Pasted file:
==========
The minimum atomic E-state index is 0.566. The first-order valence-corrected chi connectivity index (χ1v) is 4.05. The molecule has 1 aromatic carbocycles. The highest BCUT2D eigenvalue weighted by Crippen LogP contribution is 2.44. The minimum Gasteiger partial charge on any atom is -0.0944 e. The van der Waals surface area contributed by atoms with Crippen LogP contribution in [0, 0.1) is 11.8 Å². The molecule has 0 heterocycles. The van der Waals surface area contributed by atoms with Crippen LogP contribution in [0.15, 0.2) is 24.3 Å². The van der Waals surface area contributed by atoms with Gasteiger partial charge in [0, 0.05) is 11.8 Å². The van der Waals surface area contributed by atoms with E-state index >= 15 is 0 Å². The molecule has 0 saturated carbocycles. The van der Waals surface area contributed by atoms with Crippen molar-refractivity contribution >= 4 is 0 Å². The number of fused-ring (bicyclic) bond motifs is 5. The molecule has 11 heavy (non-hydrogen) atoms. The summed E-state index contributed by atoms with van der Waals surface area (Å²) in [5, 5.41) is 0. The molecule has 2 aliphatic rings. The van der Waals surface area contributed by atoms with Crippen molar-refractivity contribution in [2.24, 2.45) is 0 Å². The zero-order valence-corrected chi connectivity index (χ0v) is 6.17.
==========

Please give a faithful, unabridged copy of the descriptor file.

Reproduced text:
The minimum atomic E-state index is 0.566. The first-order valence-corrected chi connectivity index (χ1v) is 4.05. The molecule has 1 aromatic carbocycles. The highest BCUT2D eigenvalue weighted by Crippen LogP contribution is 2.44. The minimum Gasteiger partial charge on any atom is -0.0944 e. The van der Waals surface area contributed by atoms with Crippen LogP contribution in [0, 0.1) is 11.8 Å². The molecule has 0 heterocycles. The van der Waals surface area contributed by atoms with Crippen LogP contribution in [0.15, 0.2) is 24.3 Å². The van der Waals surface area contributed by atoms with Gasteiger partial charge in [0, 0.05) is 11.8 Å². The van der Waals surface area contributed by atoms with E-state index >= 15 is 0 Å². The molecule has 0 saturated carbocycles. The van der Waals surface area contributed by atoms with Crippen molar-refractivity contribution >= 4 is 0 Å². The number of fused-ring (bicyclic) bond motifs is 5. The molecule has 11 heavy (non-hydrogen) atoms. The summed E-state index contributed by atoms with van der Waals surface area (Å²) in [5, 5.41) is 0. The molecule has 2 aliphatic rings. The van der Waals surface area contributed by atoms with Crippen molar-refractivity contribution in [2.24, 2.45) is 0 Å². The zero-order valence-corrected chi connectivity index (χ0v) is 6.17.